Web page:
“The dam really worries me. The idea that it could spill over and spread chemicals is really concerning,” said Charles Holliday, 27, who was clearing out debris from his family’s yard in the small town of Navassa, the nearest residential area to the plant. “This whole area has a lot of industrial plants and chemicals and that kind of thing. So you add it all up and, yes, it’s something we are all going to get a little panicked about.”
The river has already spread hundreds of yards beyond its banks, turning the piney flats west of Wilmington into a muddy lagoon punctured by tilting trees and half-submerged railroad bridges.
The plant itself, cordoned off by security but visible from a highway overpass, was covered by a thin pool of water, with the area closest to the lake appearing to be the most inundated.
Peter Harrison, a lawyer with Earthjustice, an environmental nonprofit, took a boat on the river to see the site himself. He said that there were multiple places where the dam around the lake had breached, and that the lake water was pouring into the river. From what he could see, he added, the lake water appeared full of coal ash.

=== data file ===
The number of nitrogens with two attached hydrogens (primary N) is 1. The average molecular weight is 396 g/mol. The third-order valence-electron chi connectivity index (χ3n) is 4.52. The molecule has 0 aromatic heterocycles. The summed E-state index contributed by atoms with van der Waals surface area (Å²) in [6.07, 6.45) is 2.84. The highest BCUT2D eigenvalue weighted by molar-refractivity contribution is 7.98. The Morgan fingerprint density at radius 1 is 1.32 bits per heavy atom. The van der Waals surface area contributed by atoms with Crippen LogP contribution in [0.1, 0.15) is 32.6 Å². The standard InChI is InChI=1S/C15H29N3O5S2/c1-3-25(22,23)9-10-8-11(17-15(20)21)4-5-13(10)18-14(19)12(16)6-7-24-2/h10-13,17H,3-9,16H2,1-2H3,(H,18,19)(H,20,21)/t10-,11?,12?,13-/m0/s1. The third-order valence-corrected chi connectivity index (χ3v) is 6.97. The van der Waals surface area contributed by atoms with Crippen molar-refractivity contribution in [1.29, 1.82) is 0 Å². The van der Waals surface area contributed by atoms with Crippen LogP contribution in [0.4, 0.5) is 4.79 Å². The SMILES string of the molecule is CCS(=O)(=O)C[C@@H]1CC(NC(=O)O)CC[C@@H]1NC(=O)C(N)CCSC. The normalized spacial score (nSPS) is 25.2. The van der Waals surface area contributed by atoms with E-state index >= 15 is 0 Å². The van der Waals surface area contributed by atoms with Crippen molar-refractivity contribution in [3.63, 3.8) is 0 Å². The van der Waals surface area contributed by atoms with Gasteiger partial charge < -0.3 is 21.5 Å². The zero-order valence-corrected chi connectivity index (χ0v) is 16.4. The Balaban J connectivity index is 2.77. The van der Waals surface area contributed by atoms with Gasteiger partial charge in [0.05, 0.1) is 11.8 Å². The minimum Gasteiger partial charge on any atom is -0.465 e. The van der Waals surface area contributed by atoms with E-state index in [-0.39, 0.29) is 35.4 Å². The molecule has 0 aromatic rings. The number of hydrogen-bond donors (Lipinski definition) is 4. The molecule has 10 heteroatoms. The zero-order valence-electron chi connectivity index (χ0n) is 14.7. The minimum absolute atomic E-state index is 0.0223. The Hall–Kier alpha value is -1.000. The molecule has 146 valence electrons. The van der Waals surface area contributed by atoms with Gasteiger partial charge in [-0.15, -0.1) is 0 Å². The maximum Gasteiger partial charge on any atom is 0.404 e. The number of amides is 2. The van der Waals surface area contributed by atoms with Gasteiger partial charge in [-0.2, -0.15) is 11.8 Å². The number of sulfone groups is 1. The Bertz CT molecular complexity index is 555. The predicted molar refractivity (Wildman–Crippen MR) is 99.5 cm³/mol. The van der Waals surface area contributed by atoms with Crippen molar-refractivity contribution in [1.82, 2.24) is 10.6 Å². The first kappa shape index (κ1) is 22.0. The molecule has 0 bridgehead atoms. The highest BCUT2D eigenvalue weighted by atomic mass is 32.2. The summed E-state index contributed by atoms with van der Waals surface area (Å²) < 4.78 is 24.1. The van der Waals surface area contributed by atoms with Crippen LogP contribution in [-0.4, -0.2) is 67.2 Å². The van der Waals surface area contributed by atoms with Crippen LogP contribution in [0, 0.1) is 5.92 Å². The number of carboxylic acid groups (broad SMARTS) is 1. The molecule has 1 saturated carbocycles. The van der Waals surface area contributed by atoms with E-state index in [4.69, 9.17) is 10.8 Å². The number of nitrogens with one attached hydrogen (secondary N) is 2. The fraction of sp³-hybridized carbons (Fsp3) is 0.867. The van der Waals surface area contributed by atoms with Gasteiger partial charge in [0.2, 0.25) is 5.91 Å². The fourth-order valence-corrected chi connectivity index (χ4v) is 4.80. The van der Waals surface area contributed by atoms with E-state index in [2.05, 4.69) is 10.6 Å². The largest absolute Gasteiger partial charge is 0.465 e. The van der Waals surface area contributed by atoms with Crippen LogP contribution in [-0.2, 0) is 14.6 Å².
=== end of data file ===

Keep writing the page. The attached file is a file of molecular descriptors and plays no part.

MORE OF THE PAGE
“You can just see that swirling down the river for like miles and miles,” Mr. Harrison said.
Avner Vengosh, a professor of earth and ocean sciences at Duke University, said, “We’ll probably never know how much has spilled into the river.” Because the spill stems from large-scale flooding over a wide area, it’s difficult to calculate how much ash is entering the river.
The breach of the dam imperils two unlined coal ash ponds on site, which contain a combined 2.1 million cubic yards of coal ash, according to a report prepared for Duke Energy this year. That amount of coal ash would fill a large sports stadium.
Scrutiny of coal ash has increased since 2008, when the Kingston Fossil Plant in Harriman, Tenn., spilled 5.4 million cubic yards of coal ash into the environment. The cleanup cost more than $1 billion.